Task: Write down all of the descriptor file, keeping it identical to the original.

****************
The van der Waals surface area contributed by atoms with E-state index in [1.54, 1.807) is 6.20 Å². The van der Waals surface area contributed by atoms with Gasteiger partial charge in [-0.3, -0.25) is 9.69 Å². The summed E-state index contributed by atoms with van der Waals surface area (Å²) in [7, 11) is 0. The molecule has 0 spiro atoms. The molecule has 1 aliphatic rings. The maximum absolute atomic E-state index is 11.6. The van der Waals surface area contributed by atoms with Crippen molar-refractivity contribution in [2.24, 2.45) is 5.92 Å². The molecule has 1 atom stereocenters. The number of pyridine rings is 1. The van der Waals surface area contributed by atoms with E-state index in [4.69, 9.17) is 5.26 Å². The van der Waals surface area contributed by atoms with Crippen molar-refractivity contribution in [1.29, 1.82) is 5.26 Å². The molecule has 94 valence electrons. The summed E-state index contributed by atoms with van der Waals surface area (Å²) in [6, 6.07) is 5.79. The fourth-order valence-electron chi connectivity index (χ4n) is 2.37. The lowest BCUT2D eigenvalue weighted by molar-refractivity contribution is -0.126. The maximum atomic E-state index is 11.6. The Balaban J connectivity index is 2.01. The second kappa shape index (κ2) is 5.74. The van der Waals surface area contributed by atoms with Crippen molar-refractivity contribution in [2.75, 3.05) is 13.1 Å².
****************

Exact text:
The van der Waals surface area contributed by atoms with E-state index in [1.54, 1.807) is 6.20 Å². The van der Waals surface area contributed by atoms with Gasteiger partial charge in [-0.3, -0.25) is 9.69 Å². The summed E-state index contributed by atoms with van der Waals surface area (Å²) in [7, 11) is 0. The molecule has 0 spiro atoms. The molecule has 1 aliphatic rings. The maximum absolute atomic E-state index is 11.6. The van der Waals surface area contributed by atoms with Crippen molar-refractivity contribution in [2.24, 2.45) is 5.92 Å². The molecule has 1 atom stereocenters. The number of pyridine rings is 1. The van der Waals surface area contributed by atoms with E-state index in [4.69, 9.17) is 5.26 Å². The van der Waals surface area contributed by atoms with Crippen molar-refractivity contribution in [1.29, 1.82) is 5.26 Å². The molecule has 94 valence electrons. The summed E-state index contributed by atoms with van der Waals surface area (Å²) in [6, 6.07) is 5.79. The fourth-order valence-electron chi connectivity index (χ4n) is 2.37. The lowest BCUT2D eigenvalue weighted by molar-refractivity contribution is -0.126. The maximum atomic E-state index is 11.6. The Balaban J connectivity index is 2.01. The second kappa shape index (κ2) is 5.74. The van der Waals surface area contributed by atoms with Crippen molar-refractivity contribution in [2.75, 3.05) is 13.1 Å².